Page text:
On November 30, 1939, Soviet forces invaded Finland to seize territory near the Russian/Finnish border. The Red Army claimed they needed the territory to defend Leningrad, around 25 miles away, but the Finns resisted, sparking a three-month conflict now known as the Winter War.
After much bloodshed, hostilities finally ceased on March 13, 1940. Casualties in the Winter War were high, particularly on the Soviet side. Though the Soviets vastly outnumbered the Finns at the start of the conflict, they lost over 126,000 men in battle. The Finns lost 25,000. However, thanks to the Monument of the Winter War, these fallen soldiers won’t be forgotten anytime soon.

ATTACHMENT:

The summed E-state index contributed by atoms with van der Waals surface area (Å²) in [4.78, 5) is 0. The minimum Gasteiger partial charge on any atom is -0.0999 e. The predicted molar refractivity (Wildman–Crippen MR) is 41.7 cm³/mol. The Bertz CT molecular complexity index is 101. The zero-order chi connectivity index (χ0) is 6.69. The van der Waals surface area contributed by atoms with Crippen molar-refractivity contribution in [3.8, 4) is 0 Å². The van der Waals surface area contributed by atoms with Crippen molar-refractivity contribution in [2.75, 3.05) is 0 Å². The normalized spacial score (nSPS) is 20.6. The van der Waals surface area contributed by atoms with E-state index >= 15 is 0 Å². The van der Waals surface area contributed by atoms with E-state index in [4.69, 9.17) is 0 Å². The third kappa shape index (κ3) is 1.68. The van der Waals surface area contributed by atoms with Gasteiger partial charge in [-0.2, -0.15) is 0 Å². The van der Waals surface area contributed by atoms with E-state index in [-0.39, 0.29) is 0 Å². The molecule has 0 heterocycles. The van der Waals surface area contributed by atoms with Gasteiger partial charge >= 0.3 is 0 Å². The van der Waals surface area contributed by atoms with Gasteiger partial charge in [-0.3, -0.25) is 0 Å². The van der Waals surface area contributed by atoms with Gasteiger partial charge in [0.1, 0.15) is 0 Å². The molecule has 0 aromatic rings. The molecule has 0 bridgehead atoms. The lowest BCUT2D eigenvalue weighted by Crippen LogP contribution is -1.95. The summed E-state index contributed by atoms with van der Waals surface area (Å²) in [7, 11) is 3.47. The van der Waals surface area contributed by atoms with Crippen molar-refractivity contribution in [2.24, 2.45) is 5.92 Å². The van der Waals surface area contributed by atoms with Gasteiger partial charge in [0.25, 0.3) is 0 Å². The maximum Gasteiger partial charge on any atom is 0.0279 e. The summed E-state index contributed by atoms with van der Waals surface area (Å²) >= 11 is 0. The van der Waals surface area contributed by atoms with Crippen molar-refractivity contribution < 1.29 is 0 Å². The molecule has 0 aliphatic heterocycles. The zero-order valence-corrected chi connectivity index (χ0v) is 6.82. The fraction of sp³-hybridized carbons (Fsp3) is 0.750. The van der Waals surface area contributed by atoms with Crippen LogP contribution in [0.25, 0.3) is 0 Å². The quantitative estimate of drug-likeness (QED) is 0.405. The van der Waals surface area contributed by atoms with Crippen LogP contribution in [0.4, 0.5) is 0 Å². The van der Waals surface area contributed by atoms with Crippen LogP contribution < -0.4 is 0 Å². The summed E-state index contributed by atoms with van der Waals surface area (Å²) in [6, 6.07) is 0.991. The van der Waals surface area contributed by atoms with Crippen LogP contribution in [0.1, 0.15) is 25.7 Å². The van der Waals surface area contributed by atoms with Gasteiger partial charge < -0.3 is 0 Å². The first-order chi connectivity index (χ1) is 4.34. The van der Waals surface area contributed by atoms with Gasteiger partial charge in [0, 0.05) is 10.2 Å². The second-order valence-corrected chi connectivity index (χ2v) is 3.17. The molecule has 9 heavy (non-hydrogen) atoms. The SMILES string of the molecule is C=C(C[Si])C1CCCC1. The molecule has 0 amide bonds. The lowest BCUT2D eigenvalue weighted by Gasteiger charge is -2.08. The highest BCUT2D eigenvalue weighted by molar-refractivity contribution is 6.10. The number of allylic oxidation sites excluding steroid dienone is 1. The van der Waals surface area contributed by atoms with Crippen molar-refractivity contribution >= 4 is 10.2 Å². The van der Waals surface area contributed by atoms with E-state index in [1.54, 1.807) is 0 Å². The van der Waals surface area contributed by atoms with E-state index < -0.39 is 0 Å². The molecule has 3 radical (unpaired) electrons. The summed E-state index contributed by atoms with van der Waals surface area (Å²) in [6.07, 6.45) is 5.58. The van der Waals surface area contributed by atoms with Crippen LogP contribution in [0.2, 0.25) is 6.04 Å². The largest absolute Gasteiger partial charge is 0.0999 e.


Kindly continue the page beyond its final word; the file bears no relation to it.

Located in the Finnish county of Suomussalmi, at the site of some of the War’s fiercest battles, the monument encompasses 30,000 square meters and contains around 20,000 stones, each representing a Finnish, Russian, or Ukrainian life lost. The 105 bells at the center of the monument represent each day of the war.
The Monument of the Winter War was a joint effort between Finland’s Raatteen Portti Museum and Karelian State Museum and Russia’s Medvezhegorsk’s State museum and the Russia Museum of Karelian front.
The Winter War monument isn't the only way Finns honor Ukrainians. According to the Embassy of Ukraine in Finland, a memorial also marks the spot of Ukraine's first diplomatic mission to Finland.
The Polynational War Memorial